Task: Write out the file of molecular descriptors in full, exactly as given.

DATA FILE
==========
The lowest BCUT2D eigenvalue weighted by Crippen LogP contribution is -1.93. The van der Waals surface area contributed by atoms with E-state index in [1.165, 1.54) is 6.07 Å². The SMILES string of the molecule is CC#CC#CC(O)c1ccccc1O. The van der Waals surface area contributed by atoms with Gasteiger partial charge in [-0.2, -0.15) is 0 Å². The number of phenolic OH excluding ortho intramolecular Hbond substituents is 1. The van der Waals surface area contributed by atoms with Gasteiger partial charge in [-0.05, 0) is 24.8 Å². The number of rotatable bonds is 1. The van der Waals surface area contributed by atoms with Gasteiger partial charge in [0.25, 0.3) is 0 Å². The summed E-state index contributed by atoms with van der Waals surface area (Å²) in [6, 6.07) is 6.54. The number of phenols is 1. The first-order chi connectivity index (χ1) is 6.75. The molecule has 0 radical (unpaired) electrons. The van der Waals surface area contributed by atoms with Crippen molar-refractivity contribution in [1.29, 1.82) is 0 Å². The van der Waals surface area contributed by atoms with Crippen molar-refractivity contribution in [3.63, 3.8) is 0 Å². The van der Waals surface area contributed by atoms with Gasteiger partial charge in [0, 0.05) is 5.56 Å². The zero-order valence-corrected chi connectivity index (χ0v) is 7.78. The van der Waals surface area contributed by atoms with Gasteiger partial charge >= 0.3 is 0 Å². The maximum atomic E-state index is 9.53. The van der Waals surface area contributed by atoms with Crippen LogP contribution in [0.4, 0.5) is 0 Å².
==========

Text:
The lowest BCUT2D eigenvalue weighted by Crippen LogP contribution is -1.93. The van der Waals surface area contributed by atoms with E-state index in [1.165, 1.54) is 6.07 Å². The SMILES string of the molecule is CC#CC#CC(O)c1ccccc1O. The van der Waals surface area contributed by atoms with Gasteiger partial charge in [-0.2, -0.15) is 0 Å². The number of phenolic OH excluding ortho intramolecular Hbond substituents is 1. The van der Waals surface area contributed by atoms with Gasteiger partial charge in [-0.05, 0) is 24.8 Å². The number of rotatable bonds is 1. The van der Waals surface area contributed by atoms with Gasteiger partial charge in [0.25, 0.3) is 0 Å². The summed E-state index contributed by atoms with van der Waals surface area (Å²) in [6, 6.07) is 6.54. The number of phenols is 1. The first-order chi connectivity index (χ1) is 6.75. The molecule has 0 radical (unpaired) electrons. The van der Waals surface area contributed by atoms with Crippen molar-refractivity contribution in [1.29, 1.82) is 0 Å². The van der Waals surface area contributed by atoms with Crippen molar-refractivity contribution in [3.63, 3.8) is 0 Å². The van der Waals surface area contributed by atoms with Gasteiger partial charge in [0, 0.05) is 5.56 Å². The zero-order valence-corrected chi connectivity index (χ0v) is 7.78. The van der Waals surface area contributed by atoms with Gasteiger partial charge >= 0.3 is 0 Å². The maximum atomic E-state index is 9.53. The van der Waals surface area contributed by atoms with Crippen LogP contribution in [0.4, 0.5) is 0 Å².